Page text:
Did the Apostle Paul say that all animals can be used for food?
Question: I just read 1 Timothy 4:4, where the Apostle Paul says that “every creature of God is good, and nothing is to be refused if it is received with thanksgiving.” Doesn’t this mean that every animal is good for food?
Answer: Many use this verse to try to suggest that Paul is throwing out God’s laws about clean and unclean animals—even though Paul said elsewhere that God’s laws are holy, just, and good (Romans 7:12).
Whenever someone uses the Apostle Paul’s statements as an excuse to ignore God’s laws, we should take warning. The Apostle Peter was inspired to write that “our beloved brother Paul, according to the wisdom given to him, has written to you, as also in all his epistles, speaking in them of these things, in which are some things hard to understand, which untaught and unstable people twist to their own destruction, as they do also the rest of the Scriptures” (2 Peter 3:15–16).
Peter encourages us to be careful, lest we fall into the trap of those who twist the Apostle Paul’s comments to say something that they were not meant to say. And it is clear to all that there are some creatures that are not good for food—such as the comb star, a starfish whose flesh contains a deadly neurotoxin for which there is no known antidote. So, did Paul actually tell Timothy that God now allows us to eat every creature He created?
Examining context is key to understanding the Bible. Let’s do so by reading 1 Timothy 4:1–3: “Now the Spirit expressly says that in latter times some will depart from the faith, giving heed to deceiving spirits and doctrines of demons, speaking lies in hypocrisy, having their own conscience seared with a hot iron, forbidding to marry, and commanding to abstain from foods which God created to be received with thanksgiving by those who believe and know the truth.”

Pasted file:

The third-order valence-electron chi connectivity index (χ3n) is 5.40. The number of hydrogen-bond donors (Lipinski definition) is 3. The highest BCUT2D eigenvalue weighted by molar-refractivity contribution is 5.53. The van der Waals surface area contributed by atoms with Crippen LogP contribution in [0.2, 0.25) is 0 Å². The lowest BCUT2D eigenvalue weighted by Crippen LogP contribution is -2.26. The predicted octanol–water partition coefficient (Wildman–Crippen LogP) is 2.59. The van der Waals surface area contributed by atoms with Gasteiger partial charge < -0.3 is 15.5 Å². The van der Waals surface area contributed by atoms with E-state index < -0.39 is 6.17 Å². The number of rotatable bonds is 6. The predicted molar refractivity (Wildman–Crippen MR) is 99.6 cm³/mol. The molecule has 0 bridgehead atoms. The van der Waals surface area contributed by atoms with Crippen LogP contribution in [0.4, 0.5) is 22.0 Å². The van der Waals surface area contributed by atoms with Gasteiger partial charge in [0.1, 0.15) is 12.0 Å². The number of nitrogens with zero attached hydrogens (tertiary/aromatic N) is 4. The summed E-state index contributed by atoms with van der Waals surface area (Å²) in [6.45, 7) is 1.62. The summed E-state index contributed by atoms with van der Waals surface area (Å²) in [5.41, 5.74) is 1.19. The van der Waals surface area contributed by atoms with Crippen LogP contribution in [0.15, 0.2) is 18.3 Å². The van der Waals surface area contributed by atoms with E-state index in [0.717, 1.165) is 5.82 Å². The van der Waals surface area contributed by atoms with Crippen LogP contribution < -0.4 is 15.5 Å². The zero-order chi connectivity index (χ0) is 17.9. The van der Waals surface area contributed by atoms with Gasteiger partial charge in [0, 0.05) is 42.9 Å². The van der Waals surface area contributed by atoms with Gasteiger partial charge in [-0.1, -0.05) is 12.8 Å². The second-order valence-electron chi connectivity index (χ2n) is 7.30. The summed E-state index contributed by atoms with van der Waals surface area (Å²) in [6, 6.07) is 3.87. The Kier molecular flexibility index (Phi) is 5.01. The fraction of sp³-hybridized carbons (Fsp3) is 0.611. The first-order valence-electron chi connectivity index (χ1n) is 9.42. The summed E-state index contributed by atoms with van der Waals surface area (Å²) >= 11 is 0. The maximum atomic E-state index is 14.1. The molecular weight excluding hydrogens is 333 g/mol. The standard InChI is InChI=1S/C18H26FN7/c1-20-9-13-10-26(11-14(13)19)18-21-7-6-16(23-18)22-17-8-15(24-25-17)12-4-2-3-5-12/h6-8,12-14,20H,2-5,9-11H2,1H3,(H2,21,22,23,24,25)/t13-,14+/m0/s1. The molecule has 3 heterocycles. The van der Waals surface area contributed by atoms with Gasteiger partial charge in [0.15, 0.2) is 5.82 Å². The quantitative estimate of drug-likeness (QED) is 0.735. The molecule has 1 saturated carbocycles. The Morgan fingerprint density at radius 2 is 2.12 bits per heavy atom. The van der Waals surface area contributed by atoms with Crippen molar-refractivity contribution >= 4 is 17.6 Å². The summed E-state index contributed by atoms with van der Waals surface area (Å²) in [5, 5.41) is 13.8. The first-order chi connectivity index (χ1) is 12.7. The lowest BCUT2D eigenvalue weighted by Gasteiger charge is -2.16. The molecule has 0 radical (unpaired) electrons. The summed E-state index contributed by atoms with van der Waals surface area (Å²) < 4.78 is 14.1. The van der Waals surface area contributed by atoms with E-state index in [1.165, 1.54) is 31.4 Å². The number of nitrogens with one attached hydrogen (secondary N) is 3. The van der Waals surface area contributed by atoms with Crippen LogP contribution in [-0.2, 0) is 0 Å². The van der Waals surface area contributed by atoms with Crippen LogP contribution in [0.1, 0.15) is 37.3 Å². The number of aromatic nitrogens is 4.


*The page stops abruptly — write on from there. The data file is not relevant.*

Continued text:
Notice that Paul isn’t discussing God’s law, but rather “doctrines of demons”—mentioning man-made regulations forbidding marriage and requiring abstinence from foods God created for humans to eat. He addressed the same problem in his letter to the Colossians, calling such man-made restrictions the “commandments and doctrines of men” (Colossians 2:22) and “self-imposed religion, false humility, and neglect of the body” (v. 23).
Are there false versions of Christianity that forbid some to marry and require believers to abstain—for instance—from eating meat on a particular day of the week, along with other unbiblical church traditions? There are! Paul is addressing such false beliefs as “fish on Fridays” and “Christian vegetarianism.” These restrictions do not come from the Bible, but from the traditions of men—and Paul calls them “doctrines of demons”! He is clearly not talking about God’s instructions as to exactly which animals He created to be received as food.
1 Timothy 4:4–5 also gives us crucial context: “For every creature of God is good, and nothing is to be refused if it is received with thanksgiving; for it is sanctified by the word of God and prayer.” To be sanctified is to be set apart, and Paul here says he is speaking of food from creatures that have been set apart by the word of God.
What animals have been set apart by the “word of God” as created for human consumption? The clean animals of Leviticus 11 and Deuteronomy 14 in the Old Testament Scriptures! These include animals like the cow or sheep, which have cloven hooves and chew the cud. The word of God clearly sets them apart as created to be good for food. In fact, no animals in the world have been set apart by the word of God except the animals the Bible declares clean.
Context makes clear that Paul did not teach that every animal is good for food. He was refuting doctrines of demons and man-made restrictions, explaining that all the creatures God set apart in His word are acceptable—not those animals God did not create to be eaten in the first place.